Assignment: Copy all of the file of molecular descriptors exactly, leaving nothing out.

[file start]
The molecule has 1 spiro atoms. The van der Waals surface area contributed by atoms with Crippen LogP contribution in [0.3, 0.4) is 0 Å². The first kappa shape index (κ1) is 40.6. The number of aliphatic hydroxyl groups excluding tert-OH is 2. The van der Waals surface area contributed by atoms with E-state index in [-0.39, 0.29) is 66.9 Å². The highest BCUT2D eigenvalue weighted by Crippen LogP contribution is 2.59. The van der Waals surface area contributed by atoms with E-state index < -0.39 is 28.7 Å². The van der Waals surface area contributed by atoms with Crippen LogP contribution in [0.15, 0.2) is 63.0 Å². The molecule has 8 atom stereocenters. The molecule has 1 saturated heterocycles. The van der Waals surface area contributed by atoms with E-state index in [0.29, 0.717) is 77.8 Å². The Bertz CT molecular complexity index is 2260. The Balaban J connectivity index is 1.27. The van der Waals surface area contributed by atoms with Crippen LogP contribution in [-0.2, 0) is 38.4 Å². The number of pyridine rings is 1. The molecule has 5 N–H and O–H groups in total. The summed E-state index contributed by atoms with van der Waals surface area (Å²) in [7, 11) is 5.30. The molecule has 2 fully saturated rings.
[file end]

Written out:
The molecule has 1 spiro atoms. The van der Waals surface area contributed by atoms with Crippen LogP contribution in [0.3, 0.4) is 0 Å². The first kappa shape index (κ1) is 40.6. The number of aliphatic hydroxyl groups excluding tert-OH is 2. The van der Waals surface area contributed by atoms with E-state index in [-0.39, 0.29) is 66.9 Å². The highest BCUT2D eigenvalue weighted by Crippen LogP contribution is 2.59. The van der Waals surface area contributed by atoms with E-state index < -0.39 is 28.7 Å². The van der Waals surface area contributed by atoms with Crippen LogP contribution in [0.15, 0.2) is 63.0 Å². The molecule has 8 atom stereocenters. The molecule has 1 saturated heterocycles. The van der Waals surface area contributed by atoms with E-state index in [0.29, 0.717) is 77.8 Å². The Bertz CT molecular complexity index is 2260. The Balaban J connectivity index is 1.27. The van der Waals surface area contributed by atoms with Crippen LogP contribution in [-0.2, 0) is 38.4 Å². The number of pyridine rings is 1. The molecule has 5 N–H and O–H groups in total. The summed E-state index contributed by atoms with van der Waals surface area (Å²) in [7, 11) is 5.30. The molecule has 2 fully saturated rings.